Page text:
How You Can Help Facilitate Family Communication

By Karen Henderson

The average 21st century North American is projected to spend more years taking care of aging family members than raising children.

Ken Dychtwald, Psychologist/Gerontologist, author of Age Power

It’s no secret that your clients are aging, and with their aging comes the aging of their parents. A few families anticipate this eventuality but the majority hope that the issue will look after itself because they cannot face this painful fact of life – losing those who gave them life.

However, clients ignore the issue at their peril; if parents need financial support in their later years it’s wise to accept the reality now and if possible integrate this need into their own financial planning.

In addition, there may be other reasons adult children need to intercede:

  • Medical conditions that need attention and care
  • The inability to perform the Activities of Daily Living or ADLs – bathing, eating, toileting, dressing, continence, mobility
  • A change in behavior or cognitive ability
  • Medication mismanagement
  • The inability to drive safely

Even though there may be a clear need for assistance, many parents refuse to either discuss the need or accept the help. Why? The main reason is the fear of losing whatever independence remains, and the need to retain their dignity and control over a situation that may be spiraling out of control. Aging parents can feel increasingly vulnerable and try to protect themselves by shutting others out.

As an advisor you may be struggling with how to help your clients communicate with aging parents, so here are some suggestions to enable your clients to be proactive.

Before beginning, however, encourage clients to remember the three rules:

  • Don’t treat parents like children
  • Start slowly
  • Make parents part of the decision process
  1. Expect and accept that parents will grow old. Aging is not a disease; it is part of the life cycle
  2. Put yourself in their shoes by trying to understand the losses that often accompany aging – loss of family, friends, physical or cognitive abilities
  3. Remember the 40/70 rule; when adult children are about the age of 40 and parents the age of 70, it’s time to start the conversation, a conversation that could continue for months, even years before it is concluded and all decisions made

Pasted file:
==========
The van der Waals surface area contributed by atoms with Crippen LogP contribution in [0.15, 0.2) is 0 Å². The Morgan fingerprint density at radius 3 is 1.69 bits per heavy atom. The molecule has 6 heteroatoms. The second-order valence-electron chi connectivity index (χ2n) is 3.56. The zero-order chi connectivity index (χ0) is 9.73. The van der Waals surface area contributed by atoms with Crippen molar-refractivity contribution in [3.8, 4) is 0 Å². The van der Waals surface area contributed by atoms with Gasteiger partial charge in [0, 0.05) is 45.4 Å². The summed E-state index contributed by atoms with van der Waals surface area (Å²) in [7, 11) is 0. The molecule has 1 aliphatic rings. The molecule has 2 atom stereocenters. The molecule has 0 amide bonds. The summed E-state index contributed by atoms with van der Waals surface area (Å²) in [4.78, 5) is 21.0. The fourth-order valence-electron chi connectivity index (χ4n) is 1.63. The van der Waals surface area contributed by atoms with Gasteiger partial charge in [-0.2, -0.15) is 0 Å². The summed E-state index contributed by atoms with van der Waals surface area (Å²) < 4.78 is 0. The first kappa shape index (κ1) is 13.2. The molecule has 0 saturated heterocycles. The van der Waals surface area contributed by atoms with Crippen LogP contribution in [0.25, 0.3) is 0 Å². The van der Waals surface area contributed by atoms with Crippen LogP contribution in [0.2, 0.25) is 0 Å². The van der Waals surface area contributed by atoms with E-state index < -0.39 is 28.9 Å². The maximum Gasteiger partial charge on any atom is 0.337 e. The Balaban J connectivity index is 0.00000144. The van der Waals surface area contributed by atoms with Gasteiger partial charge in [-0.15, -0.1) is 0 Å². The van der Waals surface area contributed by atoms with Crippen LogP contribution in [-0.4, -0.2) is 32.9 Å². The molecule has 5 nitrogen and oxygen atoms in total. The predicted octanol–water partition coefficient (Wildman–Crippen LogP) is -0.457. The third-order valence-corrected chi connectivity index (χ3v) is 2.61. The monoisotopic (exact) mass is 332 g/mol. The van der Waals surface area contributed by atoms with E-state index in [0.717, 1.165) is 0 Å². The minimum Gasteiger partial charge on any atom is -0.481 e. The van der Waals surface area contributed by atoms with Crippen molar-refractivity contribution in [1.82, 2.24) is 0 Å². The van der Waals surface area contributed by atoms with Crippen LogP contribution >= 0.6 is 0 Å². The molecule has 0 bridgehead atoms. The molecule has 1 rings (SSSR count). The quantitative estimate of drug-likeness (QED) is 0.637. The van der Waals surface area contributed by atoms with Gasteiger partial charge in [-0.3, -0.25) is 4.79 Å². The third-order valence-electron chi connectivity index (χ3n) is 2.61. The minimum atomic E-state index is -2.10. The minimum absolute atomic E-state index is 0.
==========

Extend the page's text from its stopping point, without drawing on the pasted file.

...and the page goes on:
4. Encourage clients to have a family meeting BEFORE A CRISIS OCCURS
    and ask parents questions such as:

    • How do you see yourself aging?
    • What would you like to achieve with your estate?
    • Where are the legal and other documents?
    • Do you want to stay at home if possible? What can I do to help you maintain your independence?
    • How much money is available for your care?
  5. Then encourage clients to respond positively:
    • Offer to set up automatic bill payments if parents have trouble
      remembering to pay bills
    • Research some options – home care, home modification, day programs – so adult children can offer concrete care suggestions
    • Become familiar with new devices or technologies that may help a senior maintain independence
  6. If parents are reluctant to communicate, or children do not know where to start, begin with some ‘what ifs’:
    • Dad, what if you have another heart attack?
    • What if mum falls again and breaks a hip?
    • What if something happens to me and I cannot be there for you?
    • What is there is not enough money for your care?

Talking about money is fraught with difficulty at the best of times. Aging children need to remember how hard parents have worked for their money and that for many money means security, independence and a way to help family. Money is something – maybe the last thing – that parents can control, and they may not relinquish this control easily.
It is also wise to remember that having money does not make clients immune to:

  • Having a dysfunctional family
  • The consequences of poor family communication
  • The consequences of poor planning…”not me”
  • To the emotional chaos of caring or being cared for

In the end, it comes down to this: The vast majority of adult children want to help their parents age with grace and dignity, and if there is one question that may enable this it is:

Mum, dad do I know everything I need to know, so that if something happens, I can do what you want me to do?

Enabling your clients to help aging parents can give you many rewards, including the chance to really connect with your clients, the opportunity to build client loyalty and new referrals, and the ability to care for your own family when the time comes.

As the saying goes: Just do it!